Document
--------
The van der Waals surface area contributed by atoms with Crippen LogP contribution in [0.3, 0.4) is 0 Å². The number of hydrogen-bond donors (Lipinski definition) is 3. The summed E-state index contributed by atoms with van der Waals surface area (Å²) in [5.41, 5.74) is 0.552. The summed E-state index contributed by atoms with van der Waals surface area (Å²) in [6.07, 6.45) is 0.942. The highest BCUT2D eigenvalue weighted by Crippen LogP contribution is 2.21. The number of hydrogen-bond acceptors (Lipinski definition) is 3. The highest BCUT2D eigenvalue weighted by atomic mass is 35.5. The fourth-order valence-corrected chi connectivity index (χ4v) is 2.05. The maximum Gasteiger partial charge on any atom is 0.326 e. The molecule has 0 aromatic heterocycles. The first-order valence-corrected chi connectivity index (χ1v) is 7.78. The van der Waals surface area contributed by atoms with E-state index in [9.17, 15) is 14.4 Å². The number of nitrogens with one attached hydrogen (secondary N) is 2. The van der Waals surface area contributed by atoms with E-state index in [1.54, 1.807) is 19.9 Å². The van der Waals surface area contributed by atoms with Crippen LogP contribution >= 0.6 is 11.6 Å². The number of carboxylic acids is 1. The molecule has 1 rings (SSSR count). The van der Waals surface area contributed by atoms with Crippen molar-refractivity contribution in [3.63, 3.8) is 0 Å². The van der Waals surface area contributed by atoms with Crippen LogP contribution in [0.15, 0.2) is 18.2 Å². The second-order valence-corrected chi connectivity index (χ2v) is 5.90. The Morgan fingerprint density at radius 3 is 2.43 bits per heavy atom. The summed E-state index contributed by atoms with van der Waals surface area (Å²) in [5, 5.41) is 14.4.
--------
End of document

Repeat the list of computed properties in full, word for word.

The van der Waals surface area contributed by atoms with Crippen LogP contribution in [0.3, 0.4) is 0 Å². The number of hydrogen-bond donors (Lipinski definition) is 3. The summed E-state index contributed by atoms with van der Waals surface area (Å²) in [5.41, 5.74) is 0.552. The summed E-state index contributed by atoms with van der Waals surface area (Å²) in [6.07, 6.45) is 0.942. The highest BCUT2D eigenvalue weighted by Crippen LogP contribution is 2.21. The number of hydrogen-bond acceptors (Lipinski definition) is 3. The highest BCUT2D eigenvalue weighted by atomic mass is 35.5. The fourth-order valence-corrected chi connectivity index (χ4v) is 2.05. The maximum Gasteiger partial charge on any atom is 0.326 e. The molecule has 0 aromatic heterocycles. The first-order valence-corrected chi connectivity index (χ1v) is 7.78. The van der Waals surface area contributed by atoms with E-state index in [9.17, 15) is 14.4 Å². The number of nitrogens with one attached hydrogen (secondary N) is 2. The van der Waals surface area contributed by atoms with E-state index in [1.54, 1.807) is 19.9 Å². The van der Waals surface area contributed by atoms with Crippen LogP contribution >= 0.6 is 11.6 Å². The number of carboxylic acids is 1. The molecule has 1 rings (SSSR count). The van der Waals surface area contributed by atoms with Crippen molar-refractivity contribution in [3.63, 3.8) is 0 Å². The van der Waals surface area contributed by atoms with Crippen LogP contribution in [0.15, 0.2) is 18.2 Å². The second-order valence-corrected chi connectivity index (χ2v) is 5.90. The Morgan fingerprint density at radius 3 is 2.43 bits per heavy atom. The summed E-state index contributed by atoms with van der Waals surface area (Å²) in [5, 5.41) is 14.4.